Statistical Methodology for the Design and Analysis of Protein Mass Spectrometry Studies

Lead Research Organisation: University of Birmingham
Department Name: Cancer Sciences

Abstract

Current key goals in cancer research are to identify molecular information that can be used to (a) diagnose and stage disease, (b) monitor response to treatment, (c) predict which patients will respond to therapy and (d) predict patient outcome. This will enable the potential early detection and improved staging of cancer. In addition it will enable treatments to be targeted at individuals who have some chance of benefiting and continued in those showing a worthwhile level of improvement. The proteins that are circulating in the blood are a possible source of information. Using a very small amount of blood, current technology is able to generate a ?proteomic signature? for a patient, which gives information on the concentration of thousands of different proteins that are present in the sample. The aim is then to compare samples from different types of patients, for example cancer versus non-cancer or responder versus non-responder, to determine if any of proteins differ in their concentration. If such proteins are identified they could be used to aid the diagnosis of cancer or inform appropriate treatment for future patients.

Statistical analysis of data is an important part of any research process, enabling conclusions regarding scientific hypotheses to be drawn from the data in association with a measure of uncertainty. In the field of proteomics, valid and efficient statistical design and analysis are crucial to ensure that this scientific research provides robust and convincing conclusions. This is a new and rapidly developing scientific field that could have a direct impact on patient care and there is a great need for research to explore the statistical methodology associated with such studies. This is a hugely challenging area for statisticians and the methods that are already available needs to be assessed in terms of their specific application to proteomic data. The findings of this research will only be directly relevant to specialists in this field but ultimately this will result in increased confidence that differences detected in proteomic signatures between groups of patients are true biological differences, enabling the technology to benefit patient care in the future.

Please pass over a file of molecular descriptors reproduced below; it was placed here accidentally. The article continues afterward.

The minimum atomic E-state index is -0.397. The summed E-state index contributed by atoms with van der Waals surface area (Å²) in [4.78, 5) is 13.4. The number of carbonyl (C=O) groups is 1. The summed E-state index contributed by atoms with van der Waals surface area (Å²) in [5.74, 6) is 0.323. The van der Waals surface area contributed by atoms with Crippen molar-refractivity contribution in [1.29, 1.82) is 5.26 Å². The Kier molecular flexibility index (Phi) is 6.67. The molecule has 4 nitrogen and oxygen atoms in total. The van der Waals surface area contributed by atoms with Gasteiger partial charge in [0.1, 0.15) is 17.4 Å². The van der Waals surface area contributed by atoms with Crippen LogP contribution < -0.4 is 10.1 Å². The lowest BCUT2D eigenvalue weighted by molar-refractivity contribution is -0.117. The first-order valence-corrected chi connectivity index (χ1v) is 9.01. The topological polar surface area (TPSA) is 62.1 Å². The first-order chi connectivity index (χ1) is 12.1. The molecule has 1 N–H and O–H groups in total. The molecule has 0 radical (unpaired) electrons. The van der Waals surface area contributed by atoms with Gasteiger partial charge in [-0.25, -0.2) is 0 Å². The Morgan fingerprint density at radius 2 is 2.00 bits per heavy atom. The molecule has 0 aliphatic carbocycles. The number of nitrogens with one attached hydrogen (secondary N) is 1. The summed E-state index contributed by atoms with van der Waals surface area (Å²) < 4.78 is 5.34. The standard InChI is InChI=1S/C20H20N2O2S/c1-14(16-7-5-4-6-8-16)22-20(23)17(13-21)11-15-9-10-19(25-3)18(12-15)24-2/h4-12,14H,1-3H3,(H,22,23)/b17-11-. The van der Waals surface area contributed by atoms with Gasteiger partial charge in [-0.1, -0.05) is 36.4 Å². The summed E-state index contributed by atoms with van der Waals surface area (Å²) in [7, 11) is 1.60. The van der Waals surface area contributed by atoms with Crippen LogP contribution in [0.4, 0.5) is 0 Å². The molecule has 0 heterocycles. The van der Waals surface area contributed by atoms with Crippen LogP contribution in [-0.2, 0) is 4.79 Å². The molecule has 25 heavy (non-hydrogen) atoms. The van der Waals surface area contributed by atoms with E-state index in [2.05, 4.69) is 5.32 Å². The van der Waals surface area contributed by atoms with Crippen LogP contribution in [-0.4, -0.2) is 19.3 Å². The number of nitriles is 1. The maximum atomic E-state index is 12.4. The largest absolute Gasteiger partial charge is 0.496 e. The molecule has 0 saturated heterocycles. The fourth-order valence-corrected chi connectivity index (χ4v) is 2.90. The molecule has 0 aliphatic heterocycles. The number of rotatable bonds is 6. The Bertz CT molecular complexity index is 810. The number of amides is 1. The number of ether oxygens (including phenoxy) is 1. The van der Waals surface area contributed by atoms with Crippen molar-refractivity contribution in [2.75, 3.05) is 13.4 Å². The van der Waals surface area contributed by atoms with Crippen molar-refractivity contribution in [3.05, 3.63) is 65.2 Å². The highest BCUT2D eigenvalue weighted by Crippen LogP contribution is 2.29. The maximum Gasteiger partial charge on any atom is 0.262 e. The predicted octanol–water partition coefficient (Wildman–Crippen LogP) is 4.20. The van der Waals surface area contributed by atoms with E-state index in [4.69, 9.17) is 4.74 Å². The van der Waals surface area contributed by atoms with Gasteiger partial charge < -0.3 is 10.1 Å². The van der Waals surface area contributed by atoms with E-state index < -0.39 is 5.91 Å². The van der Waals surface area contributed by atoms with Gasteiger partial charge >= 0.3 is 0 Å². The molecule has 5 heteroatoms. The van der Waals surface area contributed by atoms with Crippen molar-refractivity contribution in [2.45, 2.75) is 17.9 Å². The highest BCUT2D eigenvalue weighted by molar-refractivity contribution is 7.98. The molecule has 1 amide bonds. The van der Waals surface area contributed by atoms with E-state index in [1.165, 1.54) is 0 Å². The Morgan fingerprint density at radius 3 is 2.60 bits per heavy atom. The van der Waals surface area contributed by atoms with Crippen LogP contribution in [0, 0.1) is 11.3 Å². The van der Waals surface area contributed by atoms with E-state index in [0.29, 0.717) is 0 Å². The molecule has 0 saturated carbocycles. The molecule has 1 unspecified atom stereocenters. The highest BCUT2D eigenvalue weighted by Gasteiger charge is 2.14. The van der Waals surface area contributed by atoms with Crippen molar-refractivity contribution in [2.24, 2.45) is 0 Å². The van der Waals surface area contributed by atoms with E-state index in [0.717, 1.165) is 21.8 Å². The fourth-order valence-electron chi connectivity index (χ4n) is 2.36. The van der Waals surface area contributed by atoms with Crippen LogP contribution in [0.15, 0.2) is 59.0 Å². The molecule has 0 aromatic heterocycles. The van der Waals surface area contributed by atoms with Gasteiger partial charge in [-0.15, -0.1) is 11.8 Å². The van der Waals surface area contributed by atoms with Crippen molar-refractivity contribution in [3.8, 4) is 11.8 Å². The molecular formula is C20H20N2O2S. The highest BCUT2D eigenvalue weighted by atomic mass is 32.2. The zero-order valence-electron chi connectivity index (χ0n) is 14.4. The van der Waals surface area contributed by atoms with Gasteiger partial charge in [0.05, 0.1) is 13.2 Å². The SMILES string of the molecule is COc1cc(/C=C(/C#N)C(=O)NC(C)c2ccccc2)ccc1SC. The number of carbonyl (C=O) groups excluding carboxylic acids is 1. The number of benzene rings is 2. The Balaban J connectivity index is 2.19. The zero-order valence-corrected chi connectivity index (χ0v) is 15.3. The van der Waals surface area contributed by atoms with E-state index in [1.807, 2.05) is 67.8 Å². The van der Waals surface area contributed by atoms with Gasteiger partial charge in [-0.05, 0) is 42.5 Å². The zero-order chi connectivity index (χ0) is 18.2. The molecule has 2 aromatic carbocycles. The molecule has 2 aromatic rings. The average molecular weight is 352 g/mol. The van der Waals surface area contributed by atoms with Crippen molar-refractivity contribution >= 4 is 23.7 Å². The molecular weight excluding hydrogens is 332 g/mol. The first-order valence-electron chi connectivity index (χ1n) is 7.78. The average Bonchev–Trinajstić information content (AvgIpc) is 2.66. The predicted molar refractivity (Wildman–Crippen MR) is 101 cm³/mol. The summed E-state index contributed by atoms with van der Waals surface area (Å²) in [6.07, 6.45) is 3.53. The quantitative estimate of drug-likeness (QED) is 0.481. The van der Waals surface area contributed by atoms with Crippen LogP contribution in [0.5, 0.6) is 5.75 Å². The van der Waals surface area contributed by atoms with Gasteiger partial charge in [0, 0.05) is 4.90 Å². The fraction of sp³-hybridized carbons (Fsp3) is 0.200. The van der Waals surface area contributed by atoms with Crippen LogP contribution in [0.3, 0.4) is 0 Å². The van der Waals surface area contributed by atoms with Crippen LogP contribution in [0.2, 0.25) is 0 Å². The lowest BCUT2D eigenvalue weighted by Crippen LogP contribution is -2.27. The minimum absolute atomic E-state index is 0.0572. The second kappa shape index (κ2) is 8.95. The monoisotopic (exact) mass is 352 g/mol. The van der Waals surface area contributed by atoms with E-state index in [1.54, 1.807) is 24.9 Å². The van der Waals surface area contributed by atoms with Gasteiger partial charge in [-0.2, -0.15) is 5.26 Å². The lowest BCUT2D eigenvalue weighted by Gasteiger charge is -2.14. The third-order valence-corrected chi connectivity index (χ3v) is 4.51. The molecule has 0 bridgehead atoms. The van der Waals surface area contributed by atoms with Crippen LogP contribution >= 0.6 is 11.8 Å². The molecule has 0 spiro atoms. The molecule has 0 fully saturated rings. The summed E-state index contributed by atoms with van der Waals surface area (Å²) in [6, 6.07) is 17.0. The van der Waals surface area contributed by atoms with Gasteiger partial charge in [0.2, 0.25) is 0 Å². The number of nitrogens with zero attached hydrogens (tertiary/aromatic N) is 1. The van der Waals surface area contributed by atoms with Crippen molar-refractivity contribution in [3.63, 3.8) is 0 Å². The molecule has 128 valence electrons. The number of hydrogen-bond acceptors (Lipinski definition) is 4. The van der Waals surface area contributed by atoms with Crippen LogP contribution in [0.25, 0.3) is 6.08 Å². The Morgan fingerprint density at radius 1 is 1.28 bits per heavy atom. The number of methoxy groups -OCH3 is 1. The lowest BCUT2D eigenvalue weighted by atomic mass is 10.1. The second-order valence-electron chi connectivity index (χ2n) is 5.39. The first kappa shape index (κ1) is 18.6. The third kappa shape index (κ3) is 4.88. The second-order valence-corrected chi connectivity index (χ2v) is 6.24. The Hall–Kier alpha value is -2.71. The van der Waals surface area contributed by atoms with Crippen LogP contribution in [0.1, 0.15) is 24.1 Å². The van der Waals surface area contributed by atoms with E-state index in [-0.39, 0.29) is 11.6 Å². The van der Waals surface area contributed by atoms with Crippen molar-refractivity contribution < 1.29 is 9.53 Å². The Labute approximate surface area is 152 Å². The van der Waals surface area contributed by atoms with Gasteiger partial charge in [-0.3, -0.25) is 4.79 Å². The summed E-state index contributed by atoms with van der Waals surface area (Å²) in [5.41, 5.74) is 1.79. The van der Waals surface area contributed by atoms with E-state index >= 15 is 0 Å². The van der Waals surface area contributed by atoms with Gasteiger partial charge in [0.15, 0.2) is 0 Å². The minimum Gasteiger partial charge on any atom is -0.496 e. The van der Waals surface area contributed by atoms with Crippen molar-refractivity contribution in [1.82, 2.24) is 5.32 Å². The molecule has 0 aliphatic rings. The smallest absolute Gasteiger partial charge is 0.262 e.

Technical Summary

Key current goals in cancer research are to identify molecular information that can be used to (a) diagnose and stage disease, (b) monitor response to treatment, (c) predict which patients will respond to therapy and (d) predict patient outcome. This will enable the potential early detection and improved staging of cancer. In addition it will enable treatments to be targeted at individuals who are likely to benefit and continued in those showing some worthwhile level of improvement. The proteins that are present in tissue or circulating in serum or urine are a possible source of information. Surface-enhanced laser desorption and ionisation time-of-flight (SELDI-TOF) mass spectrometry technology is used to produce a proteomic ?signature? for patients from their biological sample. It is hypothesised that features within these signatures may be used to distinguish between different classes of patients. The identification of such proteins may also permit unique insights into the biology of cancers and be a source of novel therapeutic targets. Technologies, such as SELDI, that are applicable to serum/plasma are particularly appropriate because they are minimally invasive, permit time-dependent studies and pose less acquisition problems that tissue-based approaches.